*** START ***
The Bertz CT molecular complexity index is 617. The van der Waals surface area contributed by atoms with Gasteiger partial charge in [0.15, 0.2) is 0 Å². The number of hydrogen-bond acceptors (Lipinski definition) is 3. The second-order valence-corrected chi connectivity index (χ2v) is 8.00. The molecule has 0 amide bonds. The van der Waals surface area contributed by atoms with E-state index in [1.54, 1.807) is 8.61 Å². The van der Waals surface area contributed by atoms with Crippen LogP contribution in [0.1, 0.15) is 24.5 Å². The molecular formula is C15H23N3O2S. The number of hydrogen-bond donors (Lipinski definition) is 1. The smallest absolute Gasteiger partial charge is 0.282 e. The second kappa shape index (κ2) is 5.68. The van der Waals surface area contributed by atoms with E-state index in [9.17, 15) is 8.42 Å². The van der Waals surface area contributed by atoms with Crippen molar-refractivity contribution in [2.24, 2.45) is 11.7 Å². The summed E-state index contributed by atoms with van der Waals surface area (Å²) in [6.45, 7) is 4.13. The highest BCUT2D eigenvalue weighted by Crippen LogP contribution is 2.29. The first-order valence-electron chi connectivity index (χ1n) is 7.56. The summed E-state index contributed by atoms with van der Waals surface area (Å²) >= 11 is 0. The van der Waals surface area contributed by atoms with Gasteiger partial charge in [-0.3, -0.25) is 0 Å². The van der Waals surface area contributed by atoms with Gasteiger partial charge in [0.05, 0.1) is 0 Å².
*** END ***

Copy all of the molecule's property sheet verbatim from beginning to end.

The Bertz CT molecular complexity index is 617. The van der Waals surface area contributed by atoms with Gasteiger partial charge in [0.15, 0.2) is 0 Å². The number of hydrogen-bond acceptors (Lipinski definition) is 3. The second-order valence-corrected chi connectivity index (χ2v) is 8.00. The molecule has 0 amide bonds. The van der Waals surface area contributed by atoms with E-state index in [1.54, 1.807) is 8.61 Å². The van der Waals surface area contributed by atoms with Crippen LogP contribution in [0.1, 0.15) is 24.5 Å². The molecular formula is C15H23N3O2S. The number of hydrogen-bond donors (Lipinski definition) is 1. The smallest absolute Gasteiger partial charge is 0.282 e. The second kappa shape index (κ2) is 5.68. The van der Waals surface area contributed by atoms with E-state index in [9.17, 15) is 8.42 Å². The van der Waals surface area contributed by atoms with Crippen molar-refractivity contribution in [2.24, 2.45) is 11.7 Å². The summed E-state index contributed by atoms with van der Waals surface area (Å²) in [6.45, 7) is 4.13. The highest BCUT2D eigenvalue weighted by Crippen LogP contribution is 2.29. The first-order valence-electron chi connectivity index (χ1n) is 7.56. The summed E-state index contributed by atoms with van der Waals surface area (Å²) >= 11 is 0. The van der Waals surface area contributed by atoms with Gasteiger partial charge in [-0.3, -0.25) is 0 Å². The van der Waals surface area contributed by atoms with Gasteiger partial charge in [0.05, 0.1) is 0 Å².